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Prepare for the Repricing of Risk Globally

Prepare for the Repricing of Risk Globally

There are no more “saves” available for the next market meltdown.

The past 24 years can be viewed as an era in which risk declined due to the dynamics of globalization and financialization.

The ascent of China as “workshop of the world” generated a deflationary wave of lower prices for products (due to lower labor costs and lower quality components) that blunted the inflationary impact of the global economies adding $150 trillion in debt since 2000. Global debt, public and private, now tops $315 trillion, 333% of global GDP.

Absent the deflationary impact of globalization, this vast increase in money sloshing around would have sparked inflation. Absent the vast expansion of money via financialization, the expansion of production and consumption enabled by globalization could not have occurred.

At the same time, central banks coordinated policies to steadily reduce interest rates, reaching effectively zero or negative rates (when adjusted for inflation) in 2009 and beyond. This reduction of rates far below historic norms enabled creditors to borrow more even as their debt service costs fell.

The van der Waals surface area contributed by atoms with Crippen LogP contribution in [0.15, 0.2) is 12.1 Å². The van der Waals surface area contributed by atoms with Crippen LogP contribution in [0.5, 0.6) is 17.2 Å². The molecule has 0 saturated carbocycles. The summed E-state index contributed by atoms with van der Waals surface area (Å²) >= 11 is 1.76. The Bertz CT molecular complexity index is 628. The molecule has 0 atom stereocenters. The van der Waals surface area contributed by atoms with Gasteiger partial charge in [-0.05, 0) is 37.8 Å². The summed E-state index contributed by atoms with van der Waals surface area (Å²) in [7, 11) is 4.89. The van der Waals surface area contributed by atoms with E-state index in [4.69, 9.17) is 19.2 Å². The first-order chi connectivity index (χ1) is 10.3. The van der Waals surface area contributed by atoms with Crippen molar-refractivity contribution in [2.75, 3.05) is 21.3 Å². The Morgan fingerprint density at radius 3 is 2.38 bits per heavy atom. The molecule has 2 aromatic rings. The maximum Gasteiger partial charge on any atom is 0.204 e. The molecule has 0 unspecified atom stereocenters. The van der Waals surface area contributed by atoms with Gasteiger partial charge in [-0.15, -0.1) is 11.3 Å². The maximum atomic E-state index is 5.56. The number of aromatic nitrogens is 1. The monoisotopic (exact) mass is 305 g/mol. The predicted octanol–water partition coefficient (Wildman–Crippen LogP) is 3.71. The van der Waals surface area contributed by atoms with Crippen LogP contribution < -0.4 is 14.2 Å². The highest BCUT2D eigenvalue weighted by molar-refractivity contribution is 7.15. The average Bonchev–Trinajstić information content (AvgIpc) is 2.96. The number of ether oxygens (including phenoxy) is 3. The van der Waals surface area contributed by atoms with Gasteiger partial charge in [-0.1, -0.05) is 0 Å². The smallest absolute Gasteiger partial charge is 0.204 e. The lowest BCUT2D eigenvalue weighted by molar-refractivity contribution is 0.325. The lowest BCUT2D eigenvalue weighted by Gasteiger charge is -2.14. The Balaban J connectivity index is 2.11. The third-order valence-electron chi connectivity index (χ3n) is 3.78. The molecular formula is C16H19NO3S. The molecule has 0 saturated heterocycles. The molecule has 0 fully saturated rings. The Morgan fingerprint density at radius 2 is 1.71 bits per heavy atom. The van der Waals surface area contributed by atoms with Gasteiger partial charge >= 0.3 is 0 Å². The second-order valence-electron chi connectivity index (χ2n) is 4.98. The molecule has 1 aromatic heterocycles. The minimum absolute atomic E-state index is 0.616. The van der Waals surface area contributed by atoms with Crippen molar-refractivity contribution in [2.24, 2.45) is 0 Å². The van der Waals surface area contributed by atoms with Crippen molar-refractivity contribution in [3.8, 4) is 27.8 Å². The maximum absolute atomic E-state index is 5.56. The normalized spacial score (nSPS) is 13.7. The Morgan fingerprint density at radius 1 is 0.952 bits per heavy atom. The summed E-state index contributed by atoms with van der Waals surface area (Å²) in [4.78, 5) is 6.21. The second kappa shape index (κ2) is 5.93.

Financialization vastly increased leverage and the commodification of credit/debt, enabling emerging-market nations and enterprises and consumers globally to increase their borrowing/spending.

Globalization generated incentives for nations and their central banks to “play nice” and cooperate with other governments and banks to spur profitable (and happily deflationary) trade. These coordinated efforts enabled the global economy to avoid the potentially fatal disruptions of the Global Financial Crisis (GFC) in 2008-09.

Despite localized droughts and extreme weather, global food production increased by expanding land in production and intensifying agricultural methods.

All of these risk-reducing trends are reversing or reaching diminishing returns.

Extreme weather events are increasing, leading to massive losses by insurers, a trend described in As Insurers Around the U.S. Bleed Cash From Climate Shocks, Homeowners Lose (New York Times)(seechart below):

…click on the above link to read the rest of the article…

Olduvai IV: Courage
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Olduvai II: Exodus
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